So Google rolled out Google Personalized today.
I immediately jumped on it, because I buy into everything Google does. Ever since the day that the Google reps came by and told us about all the wonderful things they do up in Mountain View beyond search, I’ve been a total addict. Need a flight time? Punch the info (ie. “alaska air 491”) into Google. Need an answer? They have that. Froogle? Hell yeah. And of course, Google groups – the Usenet graveyard – where apparently, a search for me yields about twenty all lower case posts from alt.music.pearl-jam from about 1995.
But here’s what got me about Google Personalized. The choices they offer to add to your page include weather, Gmail summary and news. But the news comes from Wired, Slashdot, the New York Times and the BBC. Basically, all the sources that left wing geeks like me get it from already.
The question is – is there such a huge population of left-wing geeks that Google chooses to pull from as many tech sources as they do unbiased (or, as the right wing calls it, “liberal”) media sources? Or is Google just trying to hit their target market, and saying “screw you” to those people who are used to getting their “AMERICA’S NUMBER ONE!” perspective from FOX? Is Google ever going to roll in the horoscopes and “entertainment” sections that other portals do?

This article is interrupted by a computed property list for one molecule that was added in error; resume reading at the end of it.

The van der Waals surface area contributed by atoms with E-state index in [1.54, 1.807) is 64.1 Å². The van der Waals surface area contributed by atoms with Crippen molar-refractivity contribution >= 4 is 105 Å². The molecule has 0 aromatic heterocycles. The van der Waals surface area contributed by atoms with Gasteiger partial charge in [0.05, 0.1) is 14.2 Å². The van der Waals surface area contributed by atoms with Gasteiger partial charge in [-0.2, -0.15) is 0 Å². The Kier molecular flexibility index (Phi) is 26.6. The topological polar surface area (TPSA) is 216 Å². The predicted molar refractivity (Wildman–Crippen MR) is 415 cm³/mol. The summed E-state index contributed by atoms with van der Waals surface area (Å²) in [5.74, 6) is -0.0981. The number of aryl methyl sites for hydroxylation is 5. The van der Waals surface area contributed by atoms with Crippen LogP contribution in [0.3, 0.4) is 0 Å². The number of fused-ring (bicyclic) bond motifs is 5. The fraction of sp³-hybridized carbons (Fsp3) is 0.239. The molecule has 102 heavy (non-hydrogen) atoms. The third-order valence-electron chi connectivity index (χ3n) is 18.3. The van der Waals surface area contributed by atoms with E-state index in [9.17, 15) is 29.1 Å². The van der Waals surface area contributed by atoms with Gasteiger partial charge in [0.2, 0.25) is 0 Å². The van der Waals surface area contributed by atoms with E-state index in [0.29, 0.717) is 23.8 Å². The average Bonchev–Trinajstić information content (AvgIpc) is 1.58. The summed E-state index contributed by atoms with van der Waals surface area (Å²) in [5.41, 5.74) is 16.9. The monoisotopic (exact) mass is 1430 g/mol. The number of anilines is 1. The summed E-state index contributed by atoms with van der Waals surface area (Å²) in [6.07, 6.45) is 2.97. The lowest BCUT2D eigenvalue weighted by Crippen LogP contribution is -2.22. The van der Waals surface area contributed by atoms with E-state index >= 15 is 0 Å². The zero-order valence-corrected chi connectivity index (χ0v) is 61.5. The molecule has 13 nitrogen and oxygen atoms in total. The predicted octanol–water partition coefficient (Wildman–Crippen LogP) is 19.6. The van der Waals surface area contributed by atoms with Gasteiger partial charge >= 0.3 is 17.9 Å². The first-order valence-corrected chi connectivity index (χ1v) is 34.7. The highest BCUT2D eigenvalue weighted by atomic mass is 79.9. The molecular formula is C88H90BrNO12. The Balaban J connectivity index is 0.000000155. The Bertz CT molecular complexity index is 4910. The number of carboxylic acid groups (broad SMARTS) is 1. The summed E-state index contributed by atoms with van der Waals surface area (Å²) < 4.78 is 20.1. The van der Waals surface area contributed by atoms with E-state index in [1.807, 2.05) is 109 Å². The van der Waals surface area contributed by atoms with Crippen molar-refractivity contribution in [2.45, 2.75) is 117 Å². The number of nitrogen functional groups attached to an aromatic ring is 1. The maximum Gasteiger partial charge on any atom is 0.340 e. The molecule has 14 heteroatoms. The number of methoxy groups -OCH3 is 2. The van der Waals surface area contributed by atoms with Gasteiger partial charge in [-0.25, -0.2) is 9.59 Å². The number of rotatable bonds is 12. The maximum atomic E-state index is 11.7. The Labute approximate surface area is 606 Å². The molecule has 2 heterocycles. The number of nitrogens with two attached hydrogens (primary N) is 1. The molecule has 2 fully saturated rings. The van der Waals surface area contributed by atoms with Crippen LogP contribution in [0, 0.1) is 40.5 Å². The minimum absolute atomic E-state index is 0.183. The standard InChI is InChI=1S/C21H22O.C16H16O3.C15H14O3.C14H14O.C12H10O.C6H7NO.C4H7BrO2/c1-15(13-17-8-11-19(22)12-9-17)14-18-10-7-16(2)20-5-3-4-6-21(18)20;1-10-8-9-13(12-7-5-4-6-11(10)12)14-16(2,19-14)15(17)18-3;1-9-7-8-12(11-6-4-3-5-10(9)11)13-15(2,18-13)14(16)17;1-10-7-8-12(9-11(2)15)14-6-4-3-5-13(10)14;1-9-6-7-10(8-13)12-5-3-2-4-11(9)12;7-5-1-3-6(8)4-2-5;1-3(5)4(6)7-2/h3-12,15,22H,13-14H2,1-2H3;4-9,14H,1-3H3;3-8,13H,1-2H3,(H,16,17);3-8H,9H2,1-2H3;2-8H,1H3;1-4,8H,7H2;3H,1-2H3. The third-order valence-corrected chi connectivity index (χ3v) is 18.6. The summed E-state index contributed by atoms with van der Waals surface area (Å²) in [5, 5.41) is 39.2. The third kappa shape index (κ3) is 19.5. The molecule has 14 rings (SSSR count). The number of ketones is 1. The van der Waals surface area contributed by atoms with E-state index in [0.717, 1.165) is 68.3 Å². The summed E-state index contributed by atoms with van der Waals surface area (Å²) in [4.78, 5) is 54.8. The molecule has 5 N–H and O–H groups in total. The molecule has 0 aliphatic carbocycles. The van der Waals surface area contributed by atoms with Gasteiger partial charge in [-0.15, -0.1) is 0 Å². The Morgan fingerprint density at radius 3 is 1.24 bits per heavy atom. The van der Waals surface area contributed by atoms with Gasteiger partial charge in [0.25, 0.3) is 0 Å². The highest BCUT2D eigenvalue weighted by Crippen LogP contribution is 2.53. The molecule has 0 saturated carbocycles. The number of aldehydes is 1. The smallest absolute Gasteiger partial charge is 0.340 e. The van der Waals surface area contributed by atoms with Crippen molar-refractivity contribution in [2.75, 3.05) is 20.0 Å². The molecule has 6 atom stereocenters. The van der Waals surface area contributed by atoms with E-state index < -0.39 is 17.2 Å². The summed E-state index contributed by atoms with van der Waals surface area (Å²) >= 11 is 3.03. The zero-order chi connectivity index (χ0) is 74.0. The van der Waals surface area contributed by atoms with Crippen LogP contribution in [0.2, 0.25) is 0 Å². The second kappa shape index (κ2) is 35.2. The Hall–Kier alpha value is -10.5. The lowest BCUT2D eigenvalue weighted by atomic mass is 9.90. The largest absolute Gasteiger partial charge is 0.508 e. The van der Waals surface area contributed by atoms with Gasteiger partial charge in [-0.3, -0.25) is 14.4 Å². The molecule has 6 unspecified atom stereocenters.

I hope not, at least.
And speaking of being a left wing geek, does the last Star Wars movie mean the end of geek dominated media? Wil Wheaton says no, and seems to subscribe to a theory that getting the Big Nerd Franchises out of the way clears the path for new growth. Unfortunately, to me, that’s along the lines of saying that killing brain cells with liquor stimulates new ones. Without a centralized franchise or two that demonstrates the financial return derived from geek media (like Star Wars or LoTR or X-Files or Star Trek or H2G2 or what have you), the trend might die out. Having too many new franchises spring up without huge followings might mean that the dollars invested in geek TV or movies will not garner as much return as those released in the early 00s, and the studios and corporations will stop investing in marketing the movies to the laypeople. That, in turn, will bring down attendance/profit, and then “the geek trend” will gradually become a cool memory. Sort of like how I look fondly back on the GenXer movies of the mid-90s, which, after a few years, died out so throughly that even microserfs wasn’t ever made.
And on THAT note, I have filth and vice to spread throughout the Internet now. I’ll be off peddling sleaze for the rest of the afternoon.